'Fission' scare at wrecked Japan plant
Tokyo - The operator of tsunami-hit nuclear power plant in Japan said on Wednesday it had found substances in a reactor which could be a result of nuclear fission, a possible setback in efforts to bring the plant to a safe, cold shutdown.
Analysts said there was unlikely to be any heightened risk of radiation.
The Fukushima Daiichi plant was struck by a devastating earthquake and tsunami in March and has released radiation into the atmosphere ever since in the world's worst nuclear crisis since Chernobyl 25 years ago.
Tokyo Electric Power said that it discovered xenon, a substance produced as a byproduct of fission, in the No 2 reactor, and had poured in a mixture of water and boric acid, an agent that helps prevent nuclear reactions, as a precaution.
"It can be assumed that isolated criticality took place for a short period of time judging from the presence of xenon," Tepco spokesperson Junichi Matsumoto told reporters.
Criticality is a state when controlled nuclear reactions take place. Nuclear power plants harness the resulting heat to produce electricity.
Richard Wakeford at the University of Manchester said his initial response to the Tepco findings was "scepticism".
"Nuclear criticality requires delicate conditions," Wakeford said in an e-mail. "And it seems unlikely that these exist at Fukushima... Also, criticality would be accompanied by a burst of radiation, which I would have expected to be detected."
Paddy Regan, at the department of physics, University of Surrey, said he doubted a major release of radiation.
"But it is worth noting that even if the fuel is cooled, there is still a small amount of residual natural fission of the large amount of uranium fuel in the core... As with other reports, this one does not appear to show any new radiological hazard from the disaster."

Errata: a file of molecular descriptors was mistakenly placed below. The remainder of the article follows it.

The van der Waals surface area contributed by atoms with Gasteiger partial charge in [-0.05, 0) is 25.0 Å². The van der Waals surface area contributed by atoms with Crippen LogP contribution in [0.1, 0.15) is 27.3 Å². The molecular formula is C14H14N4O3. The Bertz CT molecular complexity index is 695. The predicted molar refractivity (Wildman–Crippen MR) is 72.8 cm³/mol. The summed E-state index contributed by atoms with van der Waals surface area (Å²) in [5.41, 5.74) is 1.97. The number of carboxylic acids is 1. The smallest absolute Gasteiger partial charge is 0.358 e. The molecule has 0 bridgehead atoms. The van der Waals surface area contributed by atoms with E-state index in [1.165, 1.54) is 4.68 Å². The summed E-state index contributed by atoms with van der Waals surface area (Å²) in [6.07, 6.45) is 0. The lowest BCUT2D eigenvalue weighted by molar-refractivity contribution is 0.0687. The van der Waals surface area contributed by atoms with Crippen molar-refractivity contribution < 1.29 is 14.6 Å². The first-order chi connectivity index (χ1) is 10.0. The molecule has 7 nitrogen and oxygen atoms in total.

Tepco, which was widely criticised for its slow release of information in the early days of the disaster, said it was still assessing the find but that it believes any criticality was temporary and finished.
The amount of detected xenon was small and the nuclear fuel in the No 2 reactor was unlikely to have melted down again, Tepco said.
The fuel rods in the No 2 reactor and two other reactors melted down early in the crisis after the tsunami knocked out the plant's cooling system.
"We think there won't be an impact on the surrounding environment even if criticality did take place, given that there is no change to parameters from the plant," said an official at the Nuclear Industrial Safety Agency, Japan's nuclear watchdog.
"The amount of detected xenon is so low to have an effect, although we are still in the process of fully analysing the situation," he said.
Tepco said the temperature and pressure at the No 2 reactor remained stable.
The company has succeeded in bringing down the temperatures at the three damaged reactors from levels considered dangerous and hopes to declare a cold shutdown - when temperatures are stable below boiling point - this year.
Tepco said in October that the amount of radiation being emitted from the complex had halved from a month earlier in the latest sign that efforts to bring the facility under control are progressing.
To show that decontamination efforts were progressing, Japanese cabinet official Yasuhiro Sonoda on Tuesday drank a glass of purified water taken from the Daiichi plant after being challenged by journalists to prove it was safe.